We learned to read with printed books and our memories lie in photos enlarged from negatives. Today we live in a digital environment brimming with promises and benefits, and even so it seems that our brain demands regular doses of touchability, craftsmanship and material. Writer Jorge Carrión reflects on this contradictory transit between one medium and another: from the signing of a book full of scribbles or readings overflowing with annotations, to the need to draft ideas with a biro or draw to observe and understand, including using mobile phones to take notes or photograph quotes.
Today, on a low-cost plane that is, however, crossing the ocean, I read these verses in an extraordinary little book: “I write by hand with a blunt Mongol No. 2 pencil / with the sheets of paper on my knees. / That is my poetics: writing with a pencil is my poetics. / […] The blunt pencil is essential for my poetics. / Only that way do the marks remain on the paper / after the letters have faded and the words are no longer / understandable, or they have gone out of fashion, or whatever.” 
Yesterday, minutes before I started the lecture I had to give in Buenos Aires, an elderly lady approached me to sign her copy of Librerías. It was filled with underlined paragraphs and folded page corners (“every bookstore condenses the world”, I always thought the same, yes sir), with visiting cards and photographs of bookstores (“this leaflet from Acqua Alta is from when I went to Venice, a wonderful trip”), with newspaper cuttings (“look, this is the article in Clarín that talks about the death of Natu Poblet, how sad”) and even of letters (“I wrote this to you when I finished your book and suddenly found myself alone again”). It is not my book, I answered her; you have appropriated it: it is totally yours, it belongs to you. Sideways on, the volume looked like the cardboard suitcase of an emigrant or the geological strata of a cliff. Or a 3D-printed map of the elderly lady’s face.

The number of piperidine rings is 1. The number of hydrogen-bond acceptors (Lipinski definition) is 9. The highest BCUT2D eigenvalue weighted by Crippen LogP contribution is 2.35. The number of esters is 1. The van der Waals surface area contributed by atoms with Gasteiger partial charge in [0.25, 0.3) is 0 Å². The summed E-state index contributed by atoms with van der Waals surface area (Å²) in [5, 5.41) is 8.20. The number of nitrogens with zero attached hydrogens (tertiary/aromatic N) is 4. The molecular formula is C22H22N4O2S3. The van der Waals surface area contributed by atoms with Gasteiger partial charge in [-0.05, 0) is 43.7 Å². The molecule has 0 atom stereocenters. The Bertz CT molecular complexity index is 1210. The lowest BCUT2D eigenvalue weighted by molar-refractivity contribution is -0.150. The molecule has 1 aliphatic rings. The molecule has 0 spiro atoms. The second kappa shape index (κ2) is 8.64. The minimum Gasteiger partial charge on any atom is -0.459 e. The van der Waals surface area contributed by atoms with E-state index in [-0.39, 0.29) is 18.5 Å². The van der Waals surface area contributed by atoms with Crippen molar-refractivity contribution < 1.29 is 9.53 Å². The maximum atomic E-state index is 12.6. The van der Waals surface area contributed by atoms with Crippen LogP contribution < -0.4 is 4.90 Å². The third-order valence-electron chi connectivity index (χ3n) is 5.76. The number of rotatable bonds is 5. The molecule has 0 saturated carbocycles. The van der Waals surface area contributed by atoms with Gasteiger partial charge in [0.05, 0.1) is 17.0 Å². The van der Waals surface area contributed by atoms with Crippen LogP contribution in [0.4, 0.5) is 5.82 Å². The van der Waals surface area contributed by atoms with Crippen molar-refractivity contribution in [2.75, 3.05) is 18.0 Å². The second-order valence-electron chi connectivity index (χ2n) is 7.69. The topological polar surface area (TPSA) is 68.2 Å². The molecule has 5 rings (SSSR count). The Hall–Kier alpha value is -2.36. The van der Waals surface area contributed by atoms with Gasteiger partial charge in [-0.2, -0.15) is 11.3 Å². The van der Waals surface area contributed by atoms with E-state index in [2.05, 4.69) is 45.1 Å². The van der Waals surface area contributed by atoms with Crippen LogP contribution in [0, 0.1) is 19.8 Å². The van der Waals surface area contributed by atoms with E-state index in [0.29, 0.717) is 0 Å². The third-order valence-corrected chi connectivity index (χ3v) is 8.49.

Last week, in my house, I read this luminous passage from A History of Pictures from the extraordinary book by David Hockney and Martin Gayford, published in Spanish by Siruela: “In a photograph it’s the same time on every part of the surface. That’s not true in a painting. It’s not true even in a painting made from a photograph. That makes a considerable difference. It’s why you can’t look at a photograph for too long. In the end, it is just a fraction of a second, so you don’t see the subject in layers. The portrait of me by Lucien Freud took a hundred and twenty hours of sittings and you see all that time layered into the painting. That’s why it’s infinitely more interesting than a photograph.”
Some months back, on the high-speed train that links Barcelona and Madrid, I read an article on an incipient tendency: there are now various museums around the world that prohibit photos from being taken during visits; instead, they give you a pencil and paper, to let you can draw the works that interest you most, so that in the necessarily slow process of observation and reproduction, you look and you think and you digest with eyes and hands alike.